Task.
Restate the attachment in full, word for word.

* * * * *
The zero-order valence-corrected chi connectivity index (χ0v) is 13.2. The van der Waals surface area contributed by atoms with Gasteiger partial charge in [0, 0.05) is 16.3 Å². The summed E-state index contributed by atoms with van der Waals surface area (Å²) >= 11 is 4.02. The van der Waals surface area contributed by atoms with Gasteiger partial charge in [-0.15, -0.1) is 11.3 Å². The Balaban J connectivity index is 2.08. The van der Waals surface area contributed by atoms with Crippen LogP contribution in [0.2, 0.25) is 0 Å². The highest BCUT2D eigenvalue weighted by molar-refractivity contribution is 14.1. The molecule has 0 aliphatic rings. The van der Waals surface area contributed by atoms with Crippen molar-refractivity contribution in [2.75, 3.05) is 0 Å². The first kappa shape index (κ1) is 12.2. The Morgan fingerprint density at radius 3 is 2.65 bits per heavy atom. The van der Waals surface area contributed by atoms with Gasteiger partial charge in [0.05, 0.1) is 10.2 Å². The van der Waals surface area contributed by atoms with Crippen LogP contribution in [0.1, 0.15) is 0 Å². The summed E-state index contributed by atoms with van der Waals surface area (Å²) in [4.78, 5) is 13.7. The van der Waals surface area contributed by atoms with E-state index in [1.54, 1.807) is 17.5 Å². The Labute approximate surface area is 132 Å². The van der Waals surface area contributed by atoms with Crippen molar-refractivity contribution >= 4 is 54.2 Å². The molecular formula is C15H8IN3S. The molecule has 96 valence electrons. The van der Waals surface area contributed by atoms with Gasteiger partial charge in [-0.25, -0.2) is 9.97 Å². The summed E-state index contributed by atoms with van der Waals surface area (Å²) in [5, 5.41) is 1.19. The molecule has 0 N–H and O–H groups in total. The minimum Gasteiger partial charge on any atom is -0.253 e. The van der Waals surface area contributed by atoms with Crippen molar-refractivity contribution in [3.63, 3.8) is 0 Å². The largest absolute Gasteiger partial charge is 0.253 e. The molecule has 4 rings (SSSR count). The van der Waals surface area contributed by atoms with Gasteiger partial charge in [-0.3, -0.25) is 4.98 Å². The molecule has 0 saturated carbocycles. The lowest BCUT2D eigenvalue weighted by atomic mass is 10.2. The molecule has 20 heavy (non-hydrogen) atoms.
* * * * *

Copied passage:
The zero-order valence-corrected chi connectivity index (χ0v) is 13.2. The van der Waals surface area contributed by atoms with Gasteiger partial charge in [0, 0.05) is 16.3 Å². The summed E-state index contributed by atoms with van der Waals surface area (Å²) >= 11 is 4.02. The van der Waals surface area contributed by atoms with Gasteiger partial charge in [-0.15, -0.1) is 11.3 Å². The Balaban J connectivity index is 2.08. The van der Waals surface area contributed by atoms with Crippen LogP contribution in [0.2, 0.25) is 0 Å². The highest BCUT2D eigenvalue weighted by molar-refractivity contribution is 14.1. The molecule has 0 aliphatic rings. The van der Waals surface area contributed by atoms with Crippen molar-refractivity contribution in [2.75, 3.05) is 0 Å². The first kappa shape index (κ1) is 12.2. The Morgan fingerprint density at radius 3 is 2.65 bits per heavy atom. The van der Waals surface area contributed by atoms with Gasteiger partial charge in [0.05, 0.1) is 10.2 Å². The van der Waals surface area contributed by atoms with Crippen LogP contribution in [0.1, 0.15) is 0 Å². The summed E-state index contributed by atoms with van der Waals surface area (Å²) in [4.78, 5) is 13.7. The van der Waals surface area contributed by atoms with E-state index in [1.54, 1.807) is 17.5 Å². The Labute approximate surface area is 132 Å². The van der Waals surface area contributed by atoms with Crippen molar-refractivity contribution >= 4 is 54.2 Å². The molecular formula is C15H8IN3S. The molecule has 96 valence electrons. The van der Waals surface area contributed by atoms with Gasteiger partial charge in [-0.25, -0.2) is 9.97 Å². The summed E-state index contributed by atoms with van der Waals surface area (Å²) in [5, 5.41) is 1.19. The molecule has 0 N–H and O–H groups in total. The minimum Gasteiger partial charge on any atom is -0.253 e. The van der Waals surface area contributed by atoms with Crippen molar-refractivity contribution in [3.63, 3.8) is 0 Å². The largest absolute Gasteiger partial charge is 0.253 e. The molecule has 4 rings (SSSR count). The van der Waals surface area contributed by atoms with Gasteiger partial charge in [-0.3, -0.25) is 4.98 Å². The molecule has 0 saturated carbocycles. The lowest BCUT2D eigenvalue weighted by atomic mass is 10.2. The molecule has 20 heavy (non-hydrogen) atoms.